doi:10.1093/brain/awt113
PMCID: PMC3673460  PMID: 23715096
nebulin; nemaline myopathy; muscle fibre weakness; thin filament function
17.  Abnormal recruitment of extracellular matrix proteins by excess Notch3ECD: a new pathomechanism in CADASIL 
Brain  2013;136(6):1830-1845.
Cerebral autosomal dominant arteriopathy with subcortical infarcts and leukoencephalopathy, or CADASIL, one of the most common inherited small vessel diseases of the brain, is characterized by a progressive loss of vascular smooth muscle cells and extracellular matrix accumulation. The disease is caused by highly stereotyped mutations within the extracellular domain of the NOTCH3 receptor (Notch3ECD) that result in an odd number of cysteine residues. While CADASIL-associated NOTCH3 mutations differentially affect NOTCH3 receptor function and activity, they all are associated with early accumulation of Notch3ECD-containing aggregates in small vessels. We still lack mechanistic explanation to link NOTCH3 mutations with small vessel pathology. Herein, we hypothesized that excess Notch3ECD could recruit and sequester functionally important proteins within small vessels of the brain. We performed biochemical, nano-liquid chromatography-tandem mass spectrometry and immunohistochemical analyses, using cerebral and arterial tissue derived from patients with CADASIL and mouse models of CADASIL that exhibit vascular lesions in the end- and early-stage of the disease, respectively. Biochemical fractionation of brain and artery samples demonstrated that mutant Notch3ECD accumulates in disulphide cross-linked detergent-insoluble aggregates in mice and patients with CADASIL. Further proteomic and immunohistochemical analyses identified two functionally important extracellular matrix proteins, tissue inhibitor of metalloproteinases 3 (TIMP3) and vitronectin (VTN) that are sequestered into Notch3ECD-containing aggregates. Using cultured cells, we show that increased levels or aggregation of Notch3 enhances the formation of Notch3ECD–TIMP3 complex, promoting TIMP3 recruitment and accumulation. In turn, TIMP3 promotes complex formation including NOTCH3 and VTN. In vivo, brain vessels from mice and patients with CADASIL exhibit elevated levels of both insoluble cross-linked and soluble TIMP3 species. Moreover, reverse zymography assays show a significant elevation of TIMP3 activity in the brain vessels from mice and patients with CADASIL. Collectively, our findings lend support to a Notch3ECD cascade hypothesis in CADASIL disease pathology, which posits that aggregation/accumulation of Notch3ECD in the brain vessels is a central event, promoting the abnormal recruitment of functionally important extracellular matrix proteins that may ultimately cause multifactorial toxicity. Specifically, our results suggest a dysregulation of TIMP3 activity, which could contribute to mutant Notch3ECD toxicity by impairing extracellular matrix homeostasis in small vessels.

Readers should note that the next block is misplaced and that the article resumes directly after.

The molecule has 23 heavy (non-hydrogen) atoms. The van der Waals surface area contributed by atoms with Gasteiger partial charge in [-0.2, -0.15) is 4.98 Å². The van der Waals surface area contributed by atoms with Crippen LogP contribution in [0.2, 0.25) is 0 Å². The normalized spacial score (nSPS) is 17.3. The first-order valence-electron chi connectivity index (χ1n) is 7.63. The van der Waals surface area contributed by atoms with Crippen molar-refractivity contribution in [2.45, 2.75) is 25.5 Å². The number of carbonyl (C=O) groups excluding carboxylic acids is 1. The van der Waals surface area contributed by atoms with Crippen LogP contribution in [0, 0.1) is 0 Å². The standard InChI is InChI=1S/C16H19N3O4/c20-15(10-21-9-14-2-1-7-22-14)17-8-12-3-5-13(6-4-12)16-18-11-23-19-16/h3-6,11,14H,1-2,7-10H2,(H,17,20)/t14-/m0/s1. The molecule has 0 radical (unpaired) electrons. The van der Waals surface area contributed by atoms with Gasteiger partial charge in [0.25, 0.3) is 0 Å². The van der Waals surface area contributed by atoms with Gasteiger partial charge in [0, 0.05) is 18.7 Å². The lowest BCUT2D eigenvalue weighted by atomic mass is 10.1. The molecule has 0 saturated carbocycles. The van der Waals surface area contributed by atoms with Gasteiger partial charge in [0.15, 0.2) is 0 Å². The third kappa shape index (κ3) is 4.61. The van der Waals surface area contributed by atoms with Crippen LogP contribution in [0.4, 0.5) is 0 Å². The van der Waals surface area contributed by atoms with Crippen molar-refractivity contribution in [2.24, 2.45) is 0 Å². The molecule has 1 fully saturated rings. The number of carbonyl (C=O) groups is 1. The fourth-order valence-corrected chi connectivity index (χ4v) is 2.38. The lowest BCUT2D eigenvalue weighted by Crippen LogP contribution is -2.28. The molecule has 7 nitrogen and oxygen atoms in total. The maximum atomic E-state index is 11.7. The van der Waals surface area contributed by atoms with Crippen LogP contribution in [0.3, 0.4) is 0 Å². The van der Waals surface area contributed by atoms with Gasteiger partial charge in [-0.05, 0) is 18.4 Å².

doi:10.1093/brain/awt092
PMCID: PMC3673461  PMID: 23649698
CADASIL; Notch3; protein aggregation; extracellular matrix proteins; cerebrovasculature
18.  MANBA, CXCR5, SOX8, RPS6KB1 and ZBTB46 are genetic risk loci for multiple sclerosis 
Brain  2013;136(6):1778-1782.